Dutch universities will have a very high proportion of people speaking fluent English so communication won't be a problem for your DD at all - and she will become fluent in Dutch if she already speaks it well.

KvetnutsRoastingOnAnOpenFire Sun 23-Dec-12 07:58:52

I did a Socrates year 10 years ago (similar to Erasmus, but more working than studying), went to the Czech Republic, and LOVED it. It took me about a term to get into the swing of things, then I had a fabulous time!

my home uni had a fab scheme for the work placement - think there were 50 or 60 of us across the biological sciences who did a year of working - maybe 20 of us went abroad, the rest stayed in the UK and did industrial placements. I did an academic placement, and the work wasn't that great tbh, but the social life, and the life experience in general, were excellent! I met a lovely man whilst there, and he is currently playing with our DC2 whilst our DC1 clambers over me!!

My wee sister did an Erasmus placement to Finland, and adored it too - just a term, but she met a lovely Dutch man, and lives with him in the Netherlands now grin

anyway, apart from the meeting of our OHs, my wee sister and I TOTALLY recommend study abroad, we both got so much out of it, not just partners, lots of networking, opportunity to travel, expanding our worldview, and we made so many friends we would never have met otherwise!

KenDoddsDadsDog Chile Sun 23-Dec-12 08:02:08

I did a Spanish degree with a year abroad. I didn't do Erasmus though so I was left to my own devices as I has to do a dissertation.
Home uni (uni of Liverpool) was useless but I enjoyed my year.

DolomitesDonkey Sun 23-Dec-12 08:20:52

The Dutch universities are "mad" on the Erasmus and exchange student programmes and at least in Maastricht they have their own building/cafe/internet spot solely for the purpose of entertaining Erasmus students and I'd assume it's the same in Leiden & Amsterdam too.

As she already speaks Dutch it'll be a doddle.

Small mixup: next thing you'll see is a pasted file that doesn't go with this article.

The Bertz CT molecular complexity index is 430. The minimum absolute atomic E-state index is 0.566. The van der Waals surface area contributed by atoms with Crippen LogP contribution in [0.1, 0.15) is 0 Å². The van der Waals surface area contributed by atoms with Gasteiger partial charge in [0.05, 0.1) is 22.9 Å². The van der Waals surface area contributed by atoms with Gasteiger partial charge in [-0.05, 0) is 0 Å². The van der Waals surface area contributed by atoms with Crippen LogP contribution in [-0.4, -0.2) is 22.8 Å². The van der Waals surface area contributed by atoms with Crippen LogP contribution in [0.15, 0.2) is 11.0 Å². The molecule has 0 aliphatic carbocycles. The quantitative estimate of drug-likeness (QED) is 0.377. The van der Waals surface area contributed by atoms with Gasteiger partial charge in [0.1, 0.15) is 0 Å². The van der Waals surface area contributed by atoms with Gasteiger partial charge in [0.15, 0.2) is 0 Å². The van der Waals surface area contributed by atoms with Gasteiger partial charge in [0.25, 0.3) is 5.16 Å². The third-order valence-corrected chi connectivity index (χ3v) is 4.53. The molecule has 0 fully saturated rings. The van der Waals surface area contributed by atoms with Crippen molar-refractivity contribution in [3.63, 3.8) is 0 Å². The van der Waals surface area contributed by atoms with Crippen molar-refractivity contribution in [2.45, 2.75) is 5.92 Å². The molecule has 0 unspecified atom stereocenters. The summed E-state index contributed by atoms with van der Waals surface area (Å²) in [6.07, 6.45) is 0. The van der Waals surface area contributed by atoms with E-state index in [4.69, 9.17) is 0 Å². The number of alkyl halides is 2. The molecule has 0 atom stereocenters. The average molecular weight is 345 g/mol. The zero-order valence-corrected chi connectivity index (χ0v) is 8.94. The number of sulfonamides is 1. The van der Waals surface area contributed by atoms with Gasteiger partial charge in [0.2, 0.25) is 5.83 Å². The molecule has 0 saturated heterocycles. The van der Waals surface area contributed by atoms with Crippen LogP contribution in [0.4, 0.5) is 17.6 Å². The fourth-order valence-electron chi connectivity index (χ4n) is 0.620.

My university supported travelling students and I gather there was always a bit of a bun-fight between the lecturers as to who was going to get the visit!

My only comment about Erasmus students in NL though is that a huge majority of them (especially the yanks) seem to spend an inordinate amount of time in the coffee shops! Imagine coming from a country where you're not allowed to drink and then ending up in NL.

webfizzystuff Sun 23-Dec-12 12:18:21

DD1 is studying Biology and she is currently in her 4th year after spending last year in North America (at San Francisco State University). Her "home" university supported the process and there was a very active international society at the US university which helped hugely when she first arrived there.

It was a fabulous experience for her but initially when she came back she found it hard to settle down again and get back into the UK way of studying. She's ok now and I think its given her a huge amount of self confidence.

tribpot Sun 23-Dec-12 12:32:01

I did a Spanish degree with a year abroad. The uni was more help for people who copped out went to uni on their abroad than those (like me) who worked. But having spoken to some of the final year under grads from my old course just recently, things seem a lot more organised now than when we were young.

My friends at uni were severely affected by one of the currency crises of the 1990s - the pound went into meltdown and suddenly they had far less buying power than before. It can also make finding accommodation in your final year a big trickier if you don't have a plan set by the end of your second year. But nothing that can't be worked through.

I agree with ISeeSmallPeople - she's best off speaking to those who have just come back. Do unis have a way for prospective students to contact existing ones?

webfizzystuff Sun 23-Dec-12 13:32:26

At DD1's university they have presentations about the year abroad and students who have just come back speak at these.

NamingOfParts Sun 23-Dec-12 14:59:31

Thanks all again. The ease or otherwise of settling back in is of interest. The pattern that DD is thinking of is:

Year 1 - UK
Year 2 - Erasmus Netherlands